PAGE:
• The SWEIS should also analyze whether the development of the W87-1 is in compliance with our treaty obligations under the NPT. The W87-1 is the first wholly new warhead design since the end of the cold war. The W87-1 is slated to sit atop a new intercontinental ballistic missile, called the Sentinel Missile. The Lab is looking into 126 new technologies for this warhead design. This includes a new-design plutonium bomb core, called a “pit,” significantly different from anything in the U.S. stockpile. Livermore’s W87-1 warhead is a central reason the U.S. is planning to expand plutonium pit production at 2 locations – the Los Alamos Lab in NM and the Savannah River Site in SC. In fact, every plutonium pit that will be produced for at least 12-years will go inside a W87-1 warhead.

These new warhead designs do not comply with our treaty obligations. The US has an obligation under Article VI of the Nuclear Nonproliferation Treaty ‘to pursue negotiations in good faith on effective measures relating to cessation of the nuclear arms race at an early date and to nuclear disarmament…’

The International Court of Justice further clarified “There exists an obligation to pursue in good faith and bring to a conclusion, negotiations leading to nuclear disarmament in all its aspects under strict and effective international control.” Advisory opinion on the Legality of the Threat or Use of Nuclear Weapons, July 8, 1996.

We are not working in good faith toward nuclear disarmament when we are creating new weapons designs.

Not only is the Lab’s work out of compliance with our treaty obligations under the NPT but the Lab’s work is making our world more dangerous. Because the US does not take a leadership role in stopping the nuclear arms race, we just fan the flames of nuclear proliferation everywhere. And it is a dangerous time to do so. Internationally the world is on the brink of the use of nuclear weapons. Russia is continually threatening their use. North Korea is parading their new missiles as a show of force. China is revamping their nuclear infrastructure. Through this SWEIS, Livermore Lab is committing to continue the nuclear arms race indefinitely. How long will the human race survive if we don’t take decisive action and play a leadership role in eliminating nuclear weapons collectively?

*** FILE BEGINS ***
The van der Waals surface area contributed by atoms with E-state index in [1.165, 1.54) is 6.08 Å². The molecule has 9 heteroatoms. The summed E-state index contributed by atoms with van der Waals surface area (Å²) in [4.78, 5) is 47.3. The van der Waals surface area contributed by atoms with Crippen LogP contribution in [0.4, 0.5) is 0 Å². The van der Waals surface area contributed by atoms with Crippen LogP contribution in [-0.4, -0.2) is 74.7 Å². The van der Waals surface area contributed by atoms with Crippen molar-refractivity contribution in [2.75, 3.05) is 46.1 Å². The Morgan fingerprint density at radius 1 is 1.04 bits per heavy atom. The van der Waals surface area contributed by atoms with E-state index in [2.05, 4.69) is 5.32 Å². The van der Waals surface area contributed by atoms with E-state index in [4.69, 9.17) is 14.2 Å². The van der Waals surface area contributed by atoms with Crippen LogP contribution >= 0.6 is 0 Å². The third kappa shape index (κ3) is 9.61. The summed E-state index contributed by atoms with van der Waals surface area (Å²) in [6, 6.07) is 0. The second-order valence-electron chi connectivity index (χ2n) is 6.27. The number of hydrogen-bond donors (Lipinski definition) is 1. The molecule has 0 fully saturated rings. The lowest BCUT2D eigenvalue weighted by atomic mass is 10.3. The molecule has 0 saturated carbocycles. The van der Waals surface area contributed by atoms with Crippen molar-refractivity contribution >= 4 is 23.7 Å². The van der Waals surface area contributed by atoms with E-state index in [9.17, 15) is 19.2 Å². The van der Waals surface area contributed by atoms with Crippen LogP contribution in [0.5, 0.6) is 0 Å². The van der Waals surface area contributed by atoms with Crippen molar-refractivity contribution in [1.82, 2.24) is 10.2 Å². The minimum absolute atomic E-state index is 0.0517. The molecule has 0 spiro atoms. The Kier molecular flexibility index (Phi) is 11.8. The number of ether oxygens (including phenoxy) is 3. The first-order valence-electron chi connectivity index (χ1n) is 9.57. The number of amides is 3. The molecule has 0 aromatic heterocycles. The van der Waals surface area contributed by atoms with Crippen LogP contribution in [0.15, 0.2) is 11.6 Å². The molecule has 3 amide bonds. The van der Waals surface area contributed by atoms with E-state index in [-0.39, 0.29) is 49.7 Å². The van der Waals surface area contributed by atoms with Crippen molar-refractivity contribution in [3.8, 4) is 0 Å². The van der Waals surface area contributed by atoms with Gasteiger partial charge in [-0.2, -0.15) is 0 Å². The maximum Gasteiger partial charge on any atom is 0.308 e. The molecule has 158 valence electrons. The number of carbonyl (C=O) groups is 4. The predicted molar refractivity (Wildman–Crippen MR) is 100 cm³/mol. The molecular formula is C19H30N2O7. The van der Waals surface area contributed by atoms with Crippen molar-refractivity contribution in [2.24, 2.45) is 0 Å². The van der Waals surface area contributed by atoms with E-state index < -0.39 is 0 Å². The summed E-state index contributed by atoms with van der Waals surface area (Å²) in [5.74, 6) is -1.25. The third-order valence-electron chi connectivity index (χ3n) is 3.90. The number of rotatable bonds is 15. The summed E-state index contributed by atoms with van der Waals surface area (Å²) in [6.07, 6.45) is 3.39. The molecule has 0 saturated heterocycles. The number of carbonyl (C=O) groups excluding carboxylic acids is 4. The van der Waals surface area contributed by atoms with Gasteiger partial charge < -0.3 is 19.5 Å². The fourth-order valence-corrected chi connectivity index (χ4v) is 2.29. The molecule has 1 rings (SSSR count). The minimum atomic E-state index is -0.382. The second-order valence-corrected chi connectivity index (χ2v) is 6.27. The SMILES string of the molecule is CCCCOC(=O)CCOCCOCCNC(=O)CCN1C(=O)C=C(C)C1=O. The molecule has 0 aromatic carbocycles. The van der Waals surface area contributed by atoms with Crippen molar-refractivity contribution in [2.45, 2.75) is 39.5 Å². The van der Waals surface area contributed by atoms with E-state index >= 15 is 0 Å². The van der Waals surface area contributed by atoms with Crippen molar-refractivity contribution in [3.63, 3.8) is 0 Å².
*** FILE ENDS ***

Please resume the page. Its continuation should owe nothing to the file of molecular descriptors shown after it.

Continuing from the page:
To frame this in terms of the Site Wide Environmental Impact Statement, the Lab, under the National Environmental Policy Act has an obligation to study the potentially significant environmental impacts of their actions. There may be no greater significant environmental impact than nuclear war. Just living under the threat of nuclear war affects the psychology of our nation and the world.

Loulena additionally notes: The timing of the public comment period is in Bad Faith.

It is sadly in the Department of Energy’s bad faith playbook to hold a comment period during the Christmas holiday break. People are traveling and visiting family and wrapping gifts during the entirety of the public comment period. We call upon the Department of Energy to act in good faith and change its pattern and practice of holding comment periods during the holiday breaks.

Part Three: Public Hearings & Written Comment Address

The Public Hearings:

1) Wednesday, December 7, 2022 from 6:00pm – 8:30pm
At Garre Vineyard Bella Rosa Room – 7986 Tesla Road, Livermore
(Note: formal public hearing begins at 6:30pm, following an informal session)

2) Thursday, December 8, 2022 from 6:00pm – 8:30pm
At Tracy City Council Chambers – 333 Civic Center Plaza, Tracy
(Note: formal public hearing begins at 6:30pm, following an informal session.)

3) Tuesday, December 13, 2022 from 6:00pm – 8:30pm
This is a virtual public hearing. Meeting Link: http://tinyurl.com/LLNLSWEIS
Join by phone: (669) 900 -9128. Zoom Meeting ID: 852 6045 5697. Zoom Meeting Passcode: 975388

Written Comments, including requests for a 30-day extension:

1) Public comment can be submitted by email to: LLNLSWEIS@nnsa.doe.gov

2) Or comments can be submitted by writing before 1/3/23 (the current end of the comment period) to: Ms. Fana Gebeyehu- Houston, LLNL SWEIS Document Manager, 1000 Independence Ave., SW, Washington, DC 20585

Thank you for your participation in this important process to concretely stem the tide of new nuclear weapons development at Livermore Lab and contribute to a positive change in US nuclear weapons policy.

Stay tuned from more updates from Tri-Valley CAREs as they happen!